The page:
Publisher identification code numbers are unlikely to be the same in the "978" and "979" ISBNs, like-wise, there is no guarantee that language area code numbers will be the same. Moreover, the ten-digit ISBN check digit generally is not the same as the thirteen-digit ISBN check digit. Because the EAN/UCC-13 is part of the Global Trade Item Number (GTIN) system (that includes the EAN/UCC-14, the UPC-12, and the EAN-8), it is expected that ISBN-generating software should accommodate fourteen-digit ISBNs.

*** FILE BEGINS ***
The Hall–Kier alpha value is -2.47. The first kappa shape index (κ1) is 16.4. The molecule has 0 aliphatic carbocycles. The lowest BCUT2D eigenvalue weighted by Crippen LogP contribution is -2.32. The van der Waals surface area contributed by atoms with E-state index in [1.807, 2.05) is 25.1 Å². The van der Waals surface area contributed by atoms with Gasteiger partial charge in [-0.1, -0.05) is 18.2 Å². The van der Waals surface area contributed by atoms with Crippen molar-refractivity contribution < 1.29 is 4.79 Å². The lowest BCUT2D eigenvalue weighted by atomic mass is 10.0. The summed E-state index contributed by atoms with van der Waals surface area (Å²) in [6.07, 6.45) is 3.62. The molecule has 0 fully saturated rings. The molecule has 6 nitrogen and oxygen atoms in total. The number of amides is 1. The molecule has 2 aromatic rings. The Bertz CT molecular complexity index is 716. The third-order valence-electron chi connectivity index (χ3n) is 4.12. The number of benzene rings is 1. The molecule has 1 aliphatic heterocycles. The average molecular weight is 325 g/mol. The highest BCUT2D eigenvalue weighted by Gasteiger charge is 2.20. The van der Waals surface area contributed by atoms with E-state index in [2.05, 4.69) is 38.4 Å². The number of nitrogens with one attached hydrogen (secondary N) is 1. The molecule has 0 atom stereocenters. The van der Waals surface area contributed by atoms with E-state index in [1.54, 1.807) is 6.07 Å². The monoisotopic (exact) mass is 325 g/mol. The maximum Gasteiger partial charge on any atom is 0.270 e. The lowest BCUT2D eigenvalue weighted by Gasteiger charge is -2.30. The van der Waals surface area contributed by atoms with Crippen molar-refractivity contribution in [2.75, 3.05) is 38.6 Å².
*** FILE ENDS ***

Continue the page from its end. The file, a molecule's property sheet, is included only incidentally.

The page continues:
Barcode format compatibility is maintained, because (aside from the group breaks) the ISBN-13 barcode format is identical to the EAN barcode format of existing ISBN-10s. So, migration to an EAN-based system allows booksellers the use of a single numbering system for both books and non-book products that is compatible with existing ISBN-based data, with only minimal changes to information technology systems. Hence, many booksellers (e.g. Barnes & Noble) migrated to EAN barcodes as early as March 2005. Although many American and Canadian booksellers have been able to read EAN-13 barcodes before 2005, most general retailers could not read them. The upgrading of the UPC barcode system to full EAN-13, in 2005, eased migration to the ISBN-13 in North America. Moreover, by January 2007, most large book publishers added ISBN-13 barcodes alongside the ten-digit ISBN barcodes of books published before January 2007.